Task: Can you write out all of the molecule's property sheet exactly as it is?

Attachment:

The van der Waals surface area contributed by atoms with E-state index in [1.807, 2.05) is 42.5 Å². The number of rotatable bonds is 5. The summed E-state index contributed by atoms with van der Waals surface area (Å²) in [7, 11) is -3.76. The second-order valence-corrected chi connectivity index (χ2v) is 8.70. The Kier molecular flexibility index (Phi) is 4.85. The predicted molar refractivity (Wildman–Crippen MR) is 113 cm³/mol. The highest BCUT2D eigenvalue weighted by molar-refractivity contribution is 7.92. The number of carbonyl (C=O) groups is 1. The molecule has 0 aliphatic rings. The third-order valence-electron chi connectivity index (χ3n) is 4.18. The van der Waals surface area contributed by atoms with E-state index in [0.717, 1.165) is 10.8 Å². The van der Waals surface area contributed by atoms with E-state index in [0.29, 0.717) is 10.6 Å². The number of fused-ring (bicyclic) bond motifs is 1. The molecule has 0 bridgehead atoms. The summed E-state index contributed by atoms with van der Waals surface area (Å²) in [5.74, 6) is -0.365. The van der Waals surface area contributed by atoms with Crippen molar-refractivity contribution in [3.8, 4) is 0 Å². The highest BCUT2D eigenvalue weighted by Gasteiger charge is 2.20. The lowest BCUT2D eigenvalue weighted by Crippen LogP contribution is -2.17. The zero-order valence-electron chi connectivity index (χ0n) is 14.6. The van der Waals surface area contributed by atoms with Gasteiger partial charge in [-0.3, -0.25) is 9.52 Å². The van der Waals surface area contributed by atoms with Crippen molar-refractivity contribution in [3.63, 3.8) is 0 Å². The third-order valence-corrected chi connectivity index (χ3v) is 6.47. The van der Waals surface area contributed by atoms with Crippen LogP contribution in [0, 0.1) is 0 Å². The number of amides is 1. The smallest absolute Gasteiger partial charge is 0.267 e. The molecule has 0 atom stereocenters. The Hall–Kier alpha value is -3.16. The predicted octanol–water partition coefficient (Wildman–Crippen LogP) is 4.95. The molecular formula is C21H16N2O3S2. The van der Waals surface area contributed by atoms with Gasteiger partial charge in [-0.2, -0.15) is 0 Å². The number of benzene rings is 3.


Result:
The van der Waals surface area contributed by atoms with E-state index in [1.807, 2.05) is 42.5 Å². The number of rotatable bonds is 5. The summed E-state index contributed by atoms with van der Waals surface area (Å²) in [7, 11) is -3.76. The second-order valence-corrected chi connectivity index (χ2v) is 8.70. The Kier molecular flexibility index (Phi) is 4.85. The predicted molar refractivity (Wildman–Crippen MR) is 113 cm³/mol. The highest BCUT2D eigenvalue weighted by molar-refractivity contribution is 7.92. The number of carbonyl (C=O) groups is 1. The molecule has 0 aliphatic rings. The third-order valence-electron chi connectivity index (χ3n) is 4.18. The van der Waals surface area contributed by atoms with E-state index in [0.717, 1.165) is 10.8 Å². The van der Waals surface area contributed by atoms with E-state index in [0.29, 0.717) is 10.6 Å². The number of fused-ring (bicyclic) bond motifs is 1. The molecule has 0 bridgehead atoms. The summed E-state index contributed by atoms with van der Waals surface area (Å²) in [5.74, 6) is -0.365. The van der Waals surface area contributed by atoms with Crippen molar-refractivity contribution in [3.8, 4) is 0 Å². The highest BCUT2D eigenvalue weighted by Gasteiger charge is 2.20. The lowest BCUT2D eigenvalue weighted by Crippen LogP contribution is -2.17. The zero-order valence-electron chi connectivity index (χ0n) is 14.6. The van der Waals surface area contributed by atoms with Gasteiger partial charge in [-0.3, -0.25) is 9.52 Å². The van der Waals surface area contributed by atoms with Crippen molar-refractivity contribution in [3.63, 3.8) is 0 Å². The third-order valence-corrected chi connectivity index (χ3v) is 6.47. The van der Waals surface area contributed by atoms with Crippen LogP contribution in [0, 0.1) is 0 Å². The number of amides is 1. The smallest absolute Gasteiger partial charge is 0.267 e. The molecule has 0 atom stereocenters. The Hall–Kier alpha value is -3.16. The predicted octanol–water partition coefficient (Wildman–Crippen LogP) is 4.95. The molecular formula is C21H16N2O3S2. The van der Waals surface area contributed by atoms with Gasteiger partial charge in [-0.2, -0.15) is 0 Å². The number of benzene rings is 3.